Diet Coke: Make a Break?
As the only ‘diet product’ I’ve ever had the stomach for(!), reports that diet coke and other artificially-sweetened drinks are noxious to our health understandably sink my heart a little. While there are studies extolling the virtues of these drinks as weight loss catalysts, they tend to be sponsored by the industry and therefore inextricably tainted with bias, along with other limitations.
I’m well aware that my (albeit intermittent) diet coke habit confers no nutritional benefit. The caffeine it contains also has diuretic properties, i.e it promotes the production of urine which can be dehydrating so not exactly as thirst-quenching as its advertising suggests! Any energy hit is temporary and a can of diet coke imparts a measly 42mg of caffeine, as opposed to the more respectable 100mg or so you’d glean from a mug of coffee and without the accompanying aspartame. Green tea would be an even better choice! Diet coke also contains phosphoric acid which erodes tooth enamel… The list of negatives goes on!
The results of a study published in The Canadian Medical Association Journal earlier this month catchily entitled Nonnutritive (a.k.a. artificial) sweeteners and cardiometabolic health: a systematic review and meta-analysis of randomised control trials and prospective cohort studies evoked another heart sick moment. The authors crunched the numbers from 37 studies involving over 400,000 people. (7 were randomized controlled trials – the gold standard of scientific research – where elimination of bias is the aim of the game; participants are randomly assigned to either the group receiving the treatment under investigation- drinks with artificial sweeteners in this case- or to the group receiving standard treatment or placebo. 30 were cohort studies, where people are followed for a defined period of time to gauge their risk of developing the disease in question.)
This review concluded that the randomised controlled trials “do not clearly support the intended benefits of nonnutritive sweeteners for weight management” and that observational data “suggest that routine intake of nonnutritive sweeteners may be associated with increased BMI (body mass index) and cardiometabolic risk (i.e. risk of developing heart disease, stroke and diabetes)”.
Further research is warranted according to study author Dr. Meghan Azad: “I think there’s an assumption that when there are zero calories, there is zero harm, (but) there’s more to it than calories alone”.
Things like associated habits must obviously be taken into account here but there evidence against artifically-sweetened drinks is mounting…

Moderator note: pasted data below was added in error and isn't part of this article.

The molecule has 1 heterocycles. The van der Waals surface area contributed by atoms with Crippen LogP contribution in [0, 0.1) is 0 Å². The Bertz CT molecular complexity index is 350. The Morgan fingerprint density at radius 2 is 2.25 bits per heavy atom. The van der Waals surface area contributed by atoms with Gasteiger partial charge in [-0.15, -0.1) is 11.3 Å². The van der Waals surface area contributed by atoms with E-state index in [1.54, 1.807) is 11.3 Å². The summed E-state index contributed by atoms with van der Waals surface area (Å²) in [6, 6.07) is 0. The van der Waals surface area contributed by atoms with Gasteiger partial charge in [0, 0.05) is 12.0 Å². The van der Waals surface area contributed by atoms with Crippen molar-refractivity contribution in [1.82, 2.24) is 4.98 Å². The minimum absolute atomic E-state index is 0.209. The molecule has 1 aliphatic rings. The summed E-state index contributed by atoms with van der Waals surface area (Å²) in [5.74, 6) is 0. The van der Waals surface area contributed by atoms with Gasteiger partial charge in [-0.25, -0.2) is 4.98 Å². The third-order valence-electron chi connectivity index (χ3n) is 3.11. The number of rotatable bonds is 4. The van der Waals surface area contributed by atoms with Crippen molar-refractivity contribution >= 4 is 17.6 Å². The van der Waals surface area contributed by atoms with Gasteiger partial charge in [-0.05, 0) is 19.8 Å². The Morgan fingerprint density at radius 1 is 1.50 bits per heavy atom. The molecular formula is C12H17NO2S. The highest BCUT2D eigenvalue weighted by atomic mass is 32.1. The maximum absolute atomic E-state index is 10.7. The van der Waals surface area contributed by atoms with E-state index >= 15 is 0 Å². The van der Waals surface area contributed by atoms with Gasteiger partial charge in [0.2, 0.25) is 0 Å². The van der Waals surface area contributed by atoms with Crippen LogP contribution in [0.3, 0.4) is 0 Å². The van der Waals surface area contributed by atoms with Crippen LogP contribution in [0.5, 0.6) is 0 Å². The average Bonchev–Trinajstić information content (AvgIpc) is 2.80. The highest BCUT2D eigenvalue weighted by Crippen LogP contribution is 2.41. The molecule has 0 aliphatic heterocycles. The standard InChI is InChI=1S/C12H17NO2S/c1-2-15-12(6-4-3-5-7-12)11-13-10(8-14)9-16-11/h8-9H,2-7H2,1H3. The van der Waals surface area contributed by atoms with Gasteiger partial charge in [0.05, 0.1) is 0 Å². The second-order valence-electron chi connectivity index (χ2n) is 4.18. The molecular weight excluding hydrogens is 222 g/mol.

Diet drinks have been shown to lead to compensatory over-eating. The theories behind this phenomenon are manifold. Akin to the way exercise has been shown to lead to compensatory food intake, consumption of artificially sweetened drinks may lead to compensatory over-eating to ‘balance out’ abstaining from a calorific drink.
The artificial sweetener (aspartame in diet coke) also whets the appetite of our sweet taste buds (and mine certainly need no encouragement) leaving us prone indulging cravings for sugar-laden snacks… More compensatory food consumption!
Intake of artificially-sweetened drinks has been shown to trigger insulin production in the same mode regular ones do, leading to weight gain with all of its attendant medical sequelae. In addition, artificial sweeteners are associated with a reduction in the appetite-regulating hormone leptin.
Artifical sweeteners have been shown to upset the gut microbiota (bugs) in mice, rendering the poor critters more susceptible to insulin resistance which leads to weight gain and the development of diabetes in the longer term.
Diet drinks also contain substances that pose great difficulty to digest, resulting in their storage in fat cells in order to keep them away from our vital organs. The hypothesis is that the process stimulates increased production of fat cells to accommodate the storage of these chemicals.
(While research into a possible link between aspartame and cancer continues, no robust evidence has emerged to date.)
An article published earlier in 2017 in PLOS Medicine (Artifically Sweetened Beverages and the Response to the Global Obesity Crisis) concluded that in light of the dearth of reproducible evidence to support their use in preventing obesity as well as the lack of studies on their long-term effects, they should not be promoted. The piece also emphasised the need to study their potential deleterious environmental impact, the “misuse of natural resources, pollution, or ecotoxicity”, without any conflicts of interest.
So what now? Is this finally the requiem for diet drinks? Confusion reigns supreme as always! I’d row in with the advice of Susan Jebb OBE, a nutrition scientist, and the Professor of Diet and Population Health at the University of Oxford: “Water is without question the best drink to choose, for health and the environment, but for many… this will be too hard a change to make. Artifically sweetened drinks are a step in the right direction to cut calories.”
If you are sufficiently motivated to wean yourself off the stuff but cannot tolerate the cravings for something sweet, try a couple of squares of dark chocolate or a serving of mixed berries to retrain those pesky taste buds. Stevia-flavoured drinks are a step in the right direction, with no artifical sweeteners or flavours. Don’t forget some calorie- and aspartame-free sparkling water if you find yourself missing your fizz-fix!